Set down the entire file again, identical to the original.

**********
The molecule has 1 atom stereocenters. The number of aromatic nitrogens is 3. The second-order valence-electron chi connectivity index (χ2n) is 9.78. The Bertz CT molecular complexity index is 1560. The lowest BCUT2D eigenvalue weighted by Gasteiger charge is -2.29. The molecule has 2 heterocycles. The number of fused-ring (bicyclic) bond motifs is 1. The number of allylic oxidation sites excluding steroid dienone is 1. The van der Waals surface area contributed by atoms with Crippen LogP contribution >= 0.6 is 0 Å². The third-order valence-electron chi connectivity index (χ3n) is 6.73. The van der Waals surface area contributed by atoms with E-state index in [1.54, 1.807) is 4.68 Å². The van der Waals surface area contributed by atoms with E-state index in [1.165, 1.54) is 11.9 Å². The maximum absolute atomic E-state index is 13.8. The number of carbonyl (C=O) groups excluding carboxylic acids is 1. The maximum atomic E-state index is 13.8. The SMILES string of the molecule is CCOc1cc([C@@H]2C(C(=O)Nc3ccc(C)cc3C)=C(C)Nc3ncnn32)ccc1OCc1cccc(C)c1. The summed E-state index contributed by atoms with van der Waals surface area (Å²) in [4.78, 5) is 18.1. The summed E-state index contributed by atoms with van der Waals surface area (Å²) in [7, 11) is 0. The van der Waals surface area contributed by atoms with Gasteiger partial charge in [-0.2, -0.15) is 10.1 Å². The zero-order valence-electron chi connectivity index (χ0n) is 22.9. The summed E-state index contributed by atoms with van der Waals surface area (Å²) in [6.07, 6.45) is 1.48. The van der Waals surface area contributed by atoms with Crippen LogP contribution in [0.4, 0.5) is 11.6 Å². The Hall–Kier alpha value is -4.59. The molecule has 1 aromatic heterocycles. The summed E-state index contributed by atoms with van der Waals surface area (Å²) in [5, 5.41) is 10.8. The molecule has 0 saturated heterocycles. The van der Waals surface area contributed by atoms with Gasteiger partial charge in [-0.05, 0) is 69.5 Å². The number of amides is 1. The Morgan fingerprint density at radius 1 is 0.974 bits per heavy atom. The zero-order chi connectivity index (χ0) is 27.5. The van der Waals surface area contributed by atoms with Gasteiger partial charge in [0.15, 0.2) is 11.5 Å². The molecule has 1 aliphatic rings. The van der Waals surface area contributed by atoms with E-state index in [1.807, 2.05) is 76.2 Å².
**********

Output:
The molecule has 1 atom stereocenters. The number of aromatic nitrogens is 3. The second-order valence-electron chi connectivity index (χ2n) is 9.78. The Bertz CT molecular complexity index is 1560. The lowest BCUT2D eigenvalue weighted by Gasteiger charge is -2.29. The molecule has 2 heterocycles. The number of fused-ring (bicyclic) bond motifs is 1. The number of allylic oxidation sites excluding steroid dienone is 1. The van der Waals surface area contributed by atoms with Crippen LogP contribution >= 0.6 is 0 Å². The third-order valence-electron chi connectivity index (χ3n) is 6.73. The van der Waals surface area contributed by atoms with E-state index in [1.54, 1.807) is 4.68 Å². The van der Waals surface area contributed by atoms with E-state index in [1.165, 1.54) is 11.9 Å². The maximum absolute atomic E-state index is 13.8. The number of carbonyl (C=O) groups excluding carboxylic acids is 1. The maximum atomic E-state index is 13.8. The SMILES string of the molecule is CCOc1cc([C@@H]2C(C(=O)Nc3ccc(C)cc3C)=C(C)Nc3ncnn32)ccc1OCc1cccc(C)c1. The summed E-state index contributed by atoms with van der Waals surface area (Å²) in [4.78, 5) is 18.1. The summed E-state index contributed by atoms with van der Waals surface area (Å²) in [7, 11) is 0. The van der Waals surface area contributed by atoms with Gasteiger partial charge in [-0.2, -0.15) is 10.1 Å². The zero-order valence-electron chi connectivity index (χ0n) is 22.9. The summed E-state index contributed by atoms with van der Waals surface area (Å²) in [6.07, 6.45) is 1.48. The van der Waals surface area contributed by atoms with Crippen LogP contribution in [0.4, 0.5) is 11.6 Å². The Hall–Kier alpha value is -4.59. The molecule has 1 aromatic heterocycles. The summed E-state index contributed by atoms with van der Waals surface area (Å²) in [5, 5.41) is 10.8. The molecule has 0 saturated heterocycles. The van der Waals surface area contributed by atoms with Gasteiger partial charge in [-0.05, 0) is 69.5 Å². The number of amides is 1. The Morgan fingerprint density at radius 1 is 0.974 bits per heavy atom. The zero-order chi connectivity index (χ0) is 27.5. The van der Waals surface area contributed by atoms with Gasteiger partial charge in [0.15, 0.2) is 11.5 Å². The molecule has 1 aliphatic rings. The van der Waals surface area contributed by atoms with E-state index in [1.807, 2.05) is 76.2 Å².